The REFLECT (Regenerated Freirean Literacy through Empowering Community Techniques) approach is rooted in the work Kurt Lewin conducted with disadvantaged groups in the United States in the nineteen-forties. In the Third World, it was transformed into participatory action research, a participatory approach to Adult Education combining the philosophy of Brazilian educator Paulo Freire with the methodology of Participatory Rural Appraisal (PRA) carried out through the use of the Accelerated Participatory Research Method (APRM)4.
The Brazilian educator Paulo Freire combined these two approaches to make literacy more functional, basing it on the concrete (use and symbol), then on the semi-concrete (drawing of the symbol) and finally on the abstract (the name the written symbol) to teach adults to read, write and count.
The STAR (Stepping Stone And Reflect) approach is an approach based on education about HIV/AIDS, launched for the first time in Uganda by ActionAid International. It is associated with the REFLECT approach to deal flexibly with certain taboo aspects related to culture and the tradition of the African people, including love, sex, sexuality (which are phenomena experienced daily by the target audience and the origin of many contagious diseases).
The choice and the valuation of these two approaches (REFLECT and STAR) in the AFAB project takes account of their flexible and participatory nature as regards:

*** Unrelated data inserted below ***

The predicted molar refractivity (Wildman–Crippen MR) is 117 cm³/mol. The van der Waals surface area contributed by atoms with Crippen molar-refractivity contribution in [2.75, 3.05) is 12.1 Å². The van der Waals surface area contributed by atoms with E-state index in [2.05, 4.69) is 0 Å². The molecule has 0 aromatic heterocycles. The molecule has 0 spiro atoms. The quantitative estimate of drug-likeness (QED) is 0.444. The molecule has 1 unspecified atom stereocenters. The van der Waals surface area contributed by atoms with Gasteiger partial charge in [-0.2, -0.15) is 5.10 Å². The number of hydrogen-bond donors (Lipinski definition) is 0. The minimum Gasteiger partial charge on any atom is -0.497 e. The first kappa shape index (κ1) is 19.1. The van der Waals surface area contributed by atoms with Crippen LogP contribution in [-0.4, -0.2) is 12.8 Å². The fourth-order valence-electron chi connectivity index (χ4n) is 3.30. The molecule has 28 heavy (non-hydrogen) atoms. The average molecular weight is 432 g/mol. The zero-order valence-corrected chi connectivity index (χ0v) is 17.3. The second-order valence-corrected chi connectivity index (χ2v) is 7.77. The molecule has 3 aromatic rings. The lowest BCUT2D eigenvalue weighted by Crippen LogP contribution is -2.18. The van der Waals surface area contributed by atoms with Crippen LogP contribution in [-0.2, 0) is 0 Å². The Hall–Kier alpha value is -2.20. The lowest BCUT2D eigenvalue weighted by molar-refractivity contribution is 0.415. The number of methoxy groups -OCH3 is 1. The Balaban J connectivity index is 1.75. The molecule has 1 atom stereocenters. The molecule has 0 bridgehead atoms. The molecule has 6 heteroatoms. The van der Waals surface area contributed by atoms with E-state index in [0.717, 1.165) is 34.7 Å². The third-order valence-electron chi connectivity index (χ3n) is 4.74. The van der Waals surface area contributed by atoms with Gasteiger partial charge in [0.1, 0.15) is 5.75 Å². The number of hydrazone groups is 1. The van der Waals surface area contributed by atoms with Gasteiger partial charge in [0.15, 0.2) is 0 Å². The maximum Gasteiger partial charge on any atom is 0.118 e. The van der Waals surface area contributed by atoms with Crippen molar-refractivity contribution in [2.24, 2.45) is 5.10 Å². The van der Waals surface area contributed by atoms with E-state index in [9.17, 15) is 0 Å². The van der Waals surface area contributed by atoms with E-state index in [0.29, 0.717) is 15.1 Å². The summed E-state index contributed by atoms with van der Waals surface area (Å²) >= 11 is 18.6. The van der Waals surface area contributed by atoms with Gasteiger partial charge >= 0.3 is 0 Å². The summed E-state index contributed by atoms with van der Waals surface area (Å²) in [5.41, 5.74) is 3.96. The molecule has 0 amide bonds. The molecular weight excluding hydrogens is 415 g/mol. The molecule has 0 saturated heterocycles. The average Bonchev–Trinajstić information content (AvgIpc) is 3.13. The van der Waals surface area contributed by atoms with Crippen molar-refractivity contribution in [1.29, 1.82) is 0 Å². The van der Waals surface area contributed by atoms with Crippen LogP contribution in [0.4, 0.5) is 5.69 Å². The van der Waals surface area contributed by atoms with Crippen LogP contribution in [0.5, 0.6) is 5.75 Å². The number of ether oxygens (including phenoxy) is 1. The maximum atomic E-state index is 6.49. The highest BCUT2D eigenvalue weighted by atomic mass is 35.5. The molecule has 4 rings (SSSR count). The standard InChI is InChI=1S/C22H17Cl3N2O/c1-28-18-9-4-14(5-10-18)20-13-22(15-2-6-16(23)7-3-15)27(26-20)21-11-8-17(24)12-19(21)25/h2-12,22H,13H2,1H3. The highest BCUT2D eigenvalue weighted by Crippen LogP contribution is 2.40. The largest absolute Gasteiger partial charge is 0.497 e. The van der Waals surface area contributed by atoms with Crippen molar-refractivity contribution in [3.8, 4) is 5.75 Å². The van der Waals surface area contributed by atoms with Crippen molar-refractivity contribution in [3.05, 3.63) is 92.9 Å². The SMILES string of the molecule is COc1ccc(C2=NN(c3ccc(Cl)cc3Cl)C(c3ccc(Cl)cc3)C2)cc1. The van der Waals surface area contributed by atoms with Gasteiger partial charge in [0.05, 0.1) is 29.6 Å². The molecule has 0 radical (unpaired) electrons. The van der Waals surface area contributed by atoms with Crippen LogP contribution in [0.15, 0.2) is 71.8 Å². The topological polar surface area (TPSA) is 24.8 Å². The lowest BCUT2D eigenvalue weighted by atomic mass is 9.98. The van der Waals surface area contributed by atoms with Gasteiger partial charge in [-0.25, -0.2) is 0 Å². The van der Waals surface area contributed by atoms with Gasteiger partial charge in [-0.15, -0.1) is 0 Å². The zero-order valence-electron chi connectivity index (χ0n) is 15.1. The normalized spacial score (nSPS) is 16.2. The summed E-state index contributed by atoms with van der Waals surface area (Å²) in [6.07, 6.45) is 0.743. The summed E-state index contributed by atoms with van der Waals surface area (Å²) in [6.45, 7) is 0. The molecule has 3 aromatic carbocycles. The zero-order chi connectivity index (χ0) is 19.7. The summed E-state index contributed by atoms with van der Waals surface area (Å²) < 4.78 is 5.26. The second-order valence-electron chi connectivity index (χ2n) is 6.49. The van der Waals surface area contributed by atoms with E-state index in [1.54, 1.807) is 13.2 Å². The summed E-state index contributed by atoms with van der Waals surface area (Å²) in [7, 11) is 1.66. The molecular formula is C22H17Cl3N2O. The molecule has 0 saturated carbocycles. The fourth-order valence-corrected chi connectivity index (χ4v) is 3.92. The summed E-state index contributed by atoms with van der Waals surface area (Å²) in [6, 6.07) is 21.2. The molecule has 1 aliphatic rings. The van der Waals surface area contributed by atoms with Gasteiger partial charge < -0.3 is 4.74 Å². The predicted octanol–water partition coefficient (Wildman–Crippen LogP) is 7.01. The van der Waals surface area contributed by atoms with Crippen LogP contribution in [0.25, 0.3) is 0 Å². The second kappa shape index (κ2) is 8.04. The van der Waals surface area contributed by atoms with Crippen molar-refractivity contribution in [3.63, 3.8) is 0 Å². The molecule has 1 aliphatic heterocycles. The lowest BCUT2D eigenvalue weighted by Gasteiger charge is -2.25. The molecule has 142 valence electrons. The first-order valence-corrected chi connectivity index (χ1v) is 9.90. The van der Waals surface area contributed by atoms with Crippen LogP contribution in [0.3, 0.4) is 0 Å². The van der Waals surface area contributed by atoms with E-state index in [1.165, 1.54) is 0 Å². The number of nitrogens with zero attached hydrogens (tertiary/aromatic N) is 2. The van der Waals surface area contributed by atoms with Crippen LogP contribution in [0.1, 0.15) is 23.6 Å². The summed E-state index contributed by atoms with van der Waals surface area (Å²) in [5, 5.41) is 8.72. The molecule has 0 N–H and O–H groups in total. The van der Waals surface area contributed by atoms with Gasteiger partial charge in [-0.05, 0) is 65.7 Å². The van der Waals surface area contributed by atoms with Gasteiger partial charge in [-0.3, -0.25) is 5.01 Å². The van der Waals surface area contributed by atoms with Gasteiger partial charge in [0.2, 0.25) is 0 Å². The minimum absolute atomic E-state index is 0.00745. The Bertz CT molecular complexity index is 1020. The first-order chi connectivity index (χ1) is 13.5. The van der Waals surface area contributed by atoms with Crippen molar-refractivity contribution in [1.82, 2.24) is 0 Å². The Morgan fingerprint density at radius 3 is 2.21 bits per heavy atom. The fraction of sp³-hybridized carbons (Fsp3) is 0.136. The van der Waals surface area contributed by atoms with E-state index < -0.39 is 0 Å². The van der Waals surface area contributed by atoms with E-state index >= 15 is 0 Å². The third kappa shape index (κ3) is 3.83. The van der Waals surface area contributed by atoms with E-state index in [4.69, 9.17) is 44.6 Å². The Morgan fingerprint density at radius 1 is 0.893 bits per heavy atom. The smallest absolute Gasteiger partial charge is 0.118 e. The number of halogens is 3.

Thus, using both approaches, REFLECT-STAR circles were created to ensure literacy and awareness for the actors in the industry about STI-HIV/AIDS and the exploitation and trafficking of children. These circles are run by indigenous facilitators who have benefited from the national network of practitioners of REFLECT (PAMOJA Guinea), and transfer their powers through the animation of REFLECT-STAR circles to ensure continuity and guarantee the sustainability of REFLECT-STAR practices as a result of the project.
During the two years of its implementation (2010-2011), the AFAB project supported 24 peanut producer groups in the four (4) rural communes (RC) of Boké and its surroundings. It directly reached 912 people, 622 of them women, and indirectly, 92 intermediaries (specialised dealers and female peanut processors) working with the 24 economic interest groups (EIGs). For a total of final beneficiaries estimated at about 64,323 persons (16 % of the population), consisting of village collectors, storekeepers, transporters, peanut dealers and female processors who derive a portion of their income from the peanut industry sector.